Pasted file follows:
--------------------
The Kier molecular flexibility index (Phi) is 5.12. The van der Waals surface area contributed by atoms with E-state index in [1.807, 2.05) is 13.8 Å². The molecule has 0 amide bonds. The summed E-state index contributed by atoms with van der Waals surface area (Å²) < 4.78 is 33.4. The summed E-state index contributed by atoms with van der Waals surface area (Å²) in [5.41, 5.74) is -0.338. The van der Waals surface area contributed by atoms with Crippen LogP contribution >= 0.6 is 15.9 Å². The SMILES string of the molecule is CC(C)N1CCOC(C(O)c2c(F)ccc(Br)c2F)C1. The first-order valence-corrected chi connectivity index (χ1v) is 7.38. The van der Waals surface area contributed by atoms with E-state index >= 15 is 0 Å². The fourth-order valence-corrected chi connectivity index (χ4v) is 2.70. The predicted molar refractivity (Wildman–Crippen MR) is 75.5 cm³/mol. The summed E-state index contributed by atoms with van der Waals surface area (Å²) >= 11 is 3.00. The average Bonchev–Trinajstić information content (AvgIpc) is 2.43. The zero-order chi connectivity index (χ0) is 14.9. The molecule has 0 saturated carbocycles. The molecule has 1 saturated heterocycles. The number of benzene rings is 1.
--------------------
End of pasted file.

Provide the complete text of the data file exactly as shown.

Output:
The Kier molecular flexibility index (Phi) is 5.12. The van der Waals surface area contributed by atoms with E-state index in [1.807, 2.05) is 13.8 Å². The molecule has 0 amide bonds. The summed E-state index contributed by atoms with van der Waals surface area (Å²) < 4.78 is 33.4. The summed E-state index contributed by atoms with van der Waals surface area (Å²) in [5.41, 5.74) is -0.338. The van der Waals surface area contributed by atoms with Crippen LogP contribution >= 0.6 is 15.9 Å². The SMILES string of the molecule is CC(C)N1CCOC(C(O)c2c(F)ccc(Br)c2F)C1. The first-order valence-corrected chi connectivity index (χ1v) is 7.38. The van der Waals surface area contributed by atoms with E-state index >= 15 is 0 Å². The fourth-order valence-corrected chi connectivity index (χ4v) is 2.70. The predicted molar refractivity (Wildman–Crippen MR) is 75.5 cm³/mol. The summed E-state index contributed by atoms with van der Waals surface area (Å²) >= 11 is 3.00. The average Bonchev–Trinajstić information content (AvgIpc) is 2.43. The zero-order chi connectivity index (χ0) is 14.9. The molecule has 0 saturated carbocycles. The molecule has 1 saturated heterocycles. The number of benzene rings is 1.